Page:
I have a vague knowledge regarding those two fields, but I admit there are some fundamental concepts that I lack. So, if we had to write down the actual differences between these two fields, what ...
30
votes
5answers
14k views

Is there a difference between an affricate and a plosive+fricative consonant cluster?

Is there a difference between an affricate and a plosive+fricative consonant cluster? According to wikipedia, there is a difference between a plosive+fricative sequence, as in the following example ...
30
votes
5answers
19k views

What meaningful distinction is there between morphology and syntax?

While I am not interested in hearing the common distinction made in introductory text-books, I am interested in hearing what meaningful distinction there can be between morphology and syntax. Is there ...
30
votes
4answers
9k views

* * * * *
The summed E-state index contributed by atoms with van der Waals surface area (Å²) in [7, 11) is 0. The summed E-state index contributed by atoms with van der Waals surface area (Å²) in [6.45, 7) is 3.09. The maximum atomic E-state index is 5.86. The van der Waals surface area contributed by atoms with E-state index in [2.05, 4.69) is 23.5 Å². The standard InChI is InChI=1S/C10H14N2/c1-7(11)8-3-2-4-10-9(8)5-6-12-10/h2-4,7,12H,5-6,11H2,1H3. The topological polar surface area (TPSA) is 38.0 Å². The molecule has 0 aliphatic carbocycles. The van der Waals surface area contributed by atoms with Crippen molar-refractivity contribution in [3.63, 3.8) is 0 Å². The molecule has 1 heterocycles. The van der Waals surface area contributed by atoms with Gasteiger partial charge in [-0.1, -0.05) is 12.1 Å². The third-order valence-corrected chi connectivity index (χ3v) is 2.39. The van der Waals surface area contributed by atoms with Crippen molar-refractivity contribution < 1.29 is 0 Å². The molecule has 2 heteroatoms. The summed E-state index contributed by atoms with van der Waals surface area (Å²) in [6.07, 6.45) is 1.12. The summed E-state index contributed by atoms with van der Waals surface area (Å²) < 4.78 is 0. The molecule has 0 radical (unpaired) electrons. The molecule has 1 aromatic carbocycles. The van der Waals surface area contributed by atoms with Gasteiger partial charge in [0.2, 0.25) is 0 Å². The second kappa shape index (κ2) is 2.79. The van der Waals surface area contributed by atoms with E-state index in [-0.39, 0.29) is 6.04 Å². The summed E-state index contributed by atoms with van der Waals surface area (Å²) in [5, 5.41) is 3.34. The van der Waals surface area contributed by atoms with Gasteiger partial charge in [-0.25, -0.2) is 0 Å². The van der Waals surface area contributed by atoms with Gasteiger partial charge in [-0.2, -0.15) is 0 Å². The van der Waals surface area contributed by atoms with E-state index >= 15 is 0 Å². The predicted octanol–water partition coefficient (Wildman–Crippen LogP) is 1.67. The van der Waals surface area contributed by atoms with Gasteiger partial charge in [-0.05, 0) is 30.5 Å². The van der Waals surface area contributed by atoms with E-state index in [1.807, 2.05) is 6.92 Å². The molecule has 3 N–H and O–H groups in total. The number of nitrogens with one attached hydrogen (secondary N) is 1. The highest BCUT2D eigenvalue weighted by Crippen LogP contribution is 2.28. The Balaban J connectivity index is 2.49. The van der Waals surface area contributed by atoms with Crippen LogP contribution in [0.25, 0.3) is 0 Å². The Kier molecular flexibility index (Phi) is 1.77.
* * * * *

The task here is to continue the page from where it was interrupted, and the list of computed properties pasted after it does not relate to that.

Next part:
Is it hard for software speech synthesisers to handle IPA? If so, why?

Yesterday on ELU, the IPA sequence ˌoʊkeɪˈhiːɹjəˌgoʊ was posted in a comment. I'm not very familiar with IPA, so I thought the easiest way to "decode" that would be through a software speech ...
29
votes
8answers
5k views

Is there a language where there are personal pronouns for the first or second person that have gender?

Is there a language where there are personal pronouns for the first or second person that have gender? Like a feminine "I" or a masculine "you".
29
votes
5answers
6k views

Why does English not have a cognate of words like heter, in Swedish, or llama, in Spanish, etc?

This is something that I think is present in most languages. If I were to present my self in English, I might say: My name is DisplayName. Where as in other languages I can both say: Mitt namn ...
29
votes
5answers
8k views

Is future tense in English really a myth?

Does English really have two tenses - present and past? Some linguists argue that it is a Latinate fallacy to think that English has three tenses. Some English professors and even some native ...
29
votes
5answers
1k views

Lists of linguistic resources